This mismatch in priorities could pose a problem, since the report also reflects a consensus that governments are best situated to address the overall risk, whether at the local, national, bilateral, regional, or multilateral level. Tellingly, the report reveals a high level of concern about the ineffectiveness of multilateral institutions and international cooperation.

    Cyber Consequences

    One consequence of growing cyber risk is the breakdown of critical information infrastructure — itself coming in at No. 16 in the WEF Global Risks Report. Specifically, cyberattacks and other issues could lead to the “deterioration, overload, or shutdown of critical physical and digital infrastructure or services leading to the breakdown of Internet, cellular devices, public utilities, or satellites,” the report says.

    A worst-case scenario is illustrated by the war in Ukraine, where cyberattacks have aimed to shatter the very functioning of society. The conflict has included cyberattacks targeting communication services, financial websites, and electricity grids. 

    Ukraine’s cyber-siege could be a sign of risks to come elsewhere. “Alongside a rise in cybercrime, attempts to disrupt critical technology-enabled resources and services will become more common, with attacks anticipated against agriculture and water, financial systems, public security, transport, energy and domestic, space-based and undersea communication infrastructure,” the Global Risks Report says. Ultimately, the report adds, “the critical functioning of whole economies will only become more exposed with breakthroughs in dual-use [civilian and military] technologies, most notably quantum computing.”

    In the PwC survey, CEOs exposed to geopolitical risk say they are increasing cyber investments, adjusting supply chains, and changing their company’s global footprints.

    Tackling Global Cyber Risk

    Beyond calls for better risk identification, collaboration, and preparedness, the Davos output does not offer a cohesive roadmap for mitigating global cyber risk. However, some ideas that emerged include:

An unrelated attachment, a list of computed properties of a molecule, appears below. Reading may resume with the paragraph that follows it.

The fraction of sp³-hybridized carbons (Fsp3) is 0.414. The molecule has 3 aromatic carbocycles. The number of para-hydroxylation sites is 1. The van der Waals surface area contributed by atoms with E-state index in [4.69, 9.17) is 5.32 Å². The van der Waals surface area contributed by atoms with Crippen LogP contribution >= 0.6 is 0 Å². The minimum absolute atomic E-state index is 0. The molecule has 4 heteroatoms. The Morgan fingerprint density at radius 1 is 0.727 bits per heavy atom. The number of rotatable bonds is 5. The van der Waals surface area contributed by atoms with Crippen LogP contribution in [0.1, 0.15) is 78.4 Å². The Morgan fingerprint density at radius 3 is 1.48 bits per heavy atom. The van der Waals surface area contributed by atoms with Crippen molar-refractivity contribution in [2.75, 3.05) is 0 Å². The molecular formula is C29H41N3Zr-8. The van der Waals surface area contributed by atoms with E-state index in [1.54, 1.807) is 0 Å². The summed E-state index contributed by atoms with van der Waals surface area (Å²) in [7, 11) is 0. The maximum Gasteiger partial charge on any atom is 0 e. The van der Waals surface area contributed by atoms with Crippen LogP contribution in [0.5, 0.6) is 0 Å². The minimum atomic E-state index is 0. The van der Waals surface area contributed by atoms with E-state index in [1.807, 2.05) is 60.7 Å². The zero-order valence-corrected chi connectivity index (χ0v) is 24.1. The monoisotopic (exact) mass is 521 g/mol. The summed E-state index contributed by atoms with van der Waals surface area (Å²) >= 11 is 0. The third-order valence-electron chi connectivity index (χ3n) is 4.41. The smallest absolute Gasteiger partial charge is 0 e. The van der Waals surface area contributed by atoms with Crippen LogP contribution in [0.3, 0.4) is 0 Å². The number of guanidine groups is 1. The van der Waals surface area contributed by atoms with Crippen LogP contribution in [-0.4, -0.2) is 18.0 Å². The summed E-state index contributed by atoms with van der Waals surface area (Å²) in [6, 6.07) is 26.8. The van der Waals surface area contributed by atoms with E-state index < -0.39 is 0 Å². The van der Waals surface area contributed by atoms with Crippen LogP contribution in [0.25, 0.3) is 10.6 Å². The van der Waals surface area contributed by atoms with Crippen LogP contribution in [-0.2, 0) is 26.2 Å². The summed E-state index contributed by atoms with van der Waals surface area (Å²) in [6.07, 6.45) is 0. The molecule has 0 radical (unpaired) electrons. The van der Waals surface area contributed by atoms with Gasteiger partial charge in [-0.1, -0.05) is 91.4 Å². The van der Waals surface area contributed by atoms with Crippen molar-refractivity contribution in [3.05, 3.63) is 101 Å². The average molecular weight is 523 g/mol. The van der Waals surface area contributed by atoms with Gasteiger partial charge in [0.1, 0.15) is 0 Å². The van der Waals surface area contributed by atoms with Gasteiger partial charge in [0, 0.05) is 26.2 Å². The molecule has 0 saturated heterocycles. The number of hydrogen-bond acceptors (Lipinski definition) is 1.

• Stronger regulation and enforcement: The WEF Global Risks Report describes potentially replicable success in protecting data privacy, saying “severe fines for data loss are helping change the cost-benefit assessment around investment in cybersecurity measures.” Looking ahead, the report says, “The technology sector will be among the central targets of stronger industrial policies and enhanced state intervention.”
    • CEO leadership: As PwC’s report puts it: “CEOs have an important role to play to stay ahead of cyber challenges, ranging from speaking publicly about their commitment to cybersecurity, to using their influence to inspire sweeping changes, and creating a united front against attacks.” Within CEOs’ own companies, PwC suggests C-suite collaboration and sustained, cumulative investments in risk mitigation.
    • Proactive technological defenses: As described in the State of the Connected World report, “Many organizations still approach their cybersecurity reactively, with the bulk of efforts targeted at managing existing damage. Organizations and governments should focus on building a robust cybersecurity infrastructure from the design phase.”

    The Bottom Line

    Global leaders at the World Economic Forum’s annual meeting in Davos put cyber risk into long-term perspective, and the outlook is grim for at least the next decade. No clear roadmap emerged from the gathering to improve the situation, although some reports underscored the importance of regulation, business leadership, and technological defenses. What was clear, in WEF’s Global Risks Report, is this: “The way risks play out over the next two years has ramifications for the decade to come.”

    Find out more about the role of email, as the top vector for cyberattacks, in our forthcoming State of Email Security 2023 report.


    [1]Global Risks Report 2023,” World Economic Forum

    [2]PwC’s 26th Annual Global CEO Survey,” PwC

    [3]ChatGPT Artificial Intelligence: An Upcoming Cybersecurity Threat?” Dark Reading

    [4]State of the Connected World 2023 Edition,” World Economic Forum and the Council on the Connected World

    [5]Research Finds 48% of Global Critical Manufacturing At Significant Risk of Breach,” Security Scorecard

    [6]Davos Panelists Call for Cooperation Among Countries to Stave Off Cyber Threats,” Straits Times